Post turkey fun?
After a long debate between my husband’s parents’ generation and our own, we agree on one thing: there’s a rampant sense of entitlement in our generation. But honestly? Come on. It isn’t just our generation. As his uncle said, it was something that was taught to us.
As much as I’d like to say that it was out of the idea that the world could be changed for the better (and therefore we’re entitled to a better world), I’d also like to point out that the recent threads on the Amazon forums suggest that there’s an element of “do as I say and do as I do” going on. People are FREAKING because they didn’t get the Kindle 2 on sale. That’s the previous generation, by the way, and only fifty dollars cheaper than the new one. I know “only” is a little dismissive of me. However, the Kindle 2 does little on its own. It’s a gateway to more purchases, much like a video game system.* (Well, an older video game system specifically, since a lot of the new ones have crappy web browsers–wait, just like my Kindle!) The other issue with Kindles and other e-readers is that I’ve actually met very few people who’ve held them in their hands before purchasing, so when you get one for a family member–or even yourself, you’re going in blind.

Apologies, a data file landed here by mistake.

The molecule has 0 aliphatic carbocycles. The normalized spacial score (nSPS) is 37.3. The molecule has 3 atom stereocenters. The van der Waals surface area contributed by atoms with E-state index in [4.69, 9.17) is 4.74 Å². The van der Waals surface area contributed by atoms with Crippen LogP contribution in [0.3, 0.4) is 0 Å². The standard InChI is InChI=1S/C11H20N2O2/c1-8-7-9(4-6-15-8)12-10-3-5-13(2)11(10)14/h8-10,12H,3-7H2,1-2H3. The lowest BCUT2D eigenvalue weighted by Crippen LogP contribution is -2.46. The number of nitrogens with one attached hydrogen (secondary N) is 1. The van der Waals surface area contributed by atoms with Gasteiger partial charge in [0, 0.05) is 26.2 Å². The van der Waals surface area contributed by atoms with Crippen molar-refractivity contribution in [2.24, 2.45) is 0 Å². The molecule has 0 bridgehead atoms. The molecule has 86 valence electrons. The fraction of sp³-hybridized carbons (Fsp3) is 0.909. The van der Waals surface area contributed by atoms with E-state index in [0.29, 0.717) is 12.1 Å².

Imagine you’re waiting in a very long line on Black Friday morning, and the doors are open. There’s a stampede! There are at least a hundred people in the crowd and there are only five of the hottest toy. You get in there, you hit the section with the toy. And then what? They’re gone. Do you pout and stomp your feet and say you’ll never come back again to the store? No. Why? Because that’s how it goes.
That’s how it was this morning with the Kindle sale, I figure, except that with technology comes a greater sense of entitlement. We expect our systems to be perfect, but guess what? They aren’t. Really. Glitches happen, bugs happen, and in online sales (and contests!) the ones with the great connection speed and the fast fingers tend to win. Turn those connections and fingers into the ones in the front of the line and feet and you have some idea of how these two things are comparable.
People are complaining that they got into the system, were told they had one, and then Amazon went kablooey. This might be a legit complaint. I’m not actually sure. It could be a slight bogging down of the system–I’m not a tech person, really. But others are complaining about the number of Kindles available. Really? “It’s not like you don’t have more; they’re still on the site at the regular price!” REALLY? How is this any different than “The first 500 customers get $5 off!”?
I guess I didn’t even have to leave my house today to be disgusted by mankind.
*You can argue all you want about the number of freebies offered on Amazon and PG and the like, but I’ve gotta say, classics in the public domain aren’t generally the big reads among most people I know, who either read light works for pleasure or non-fiction for information. Then again, if Mom or Grandma really want to read some erotica, let me NOT SUGGEST IN ANY WAY “Her Very Special Robot.” Blargh.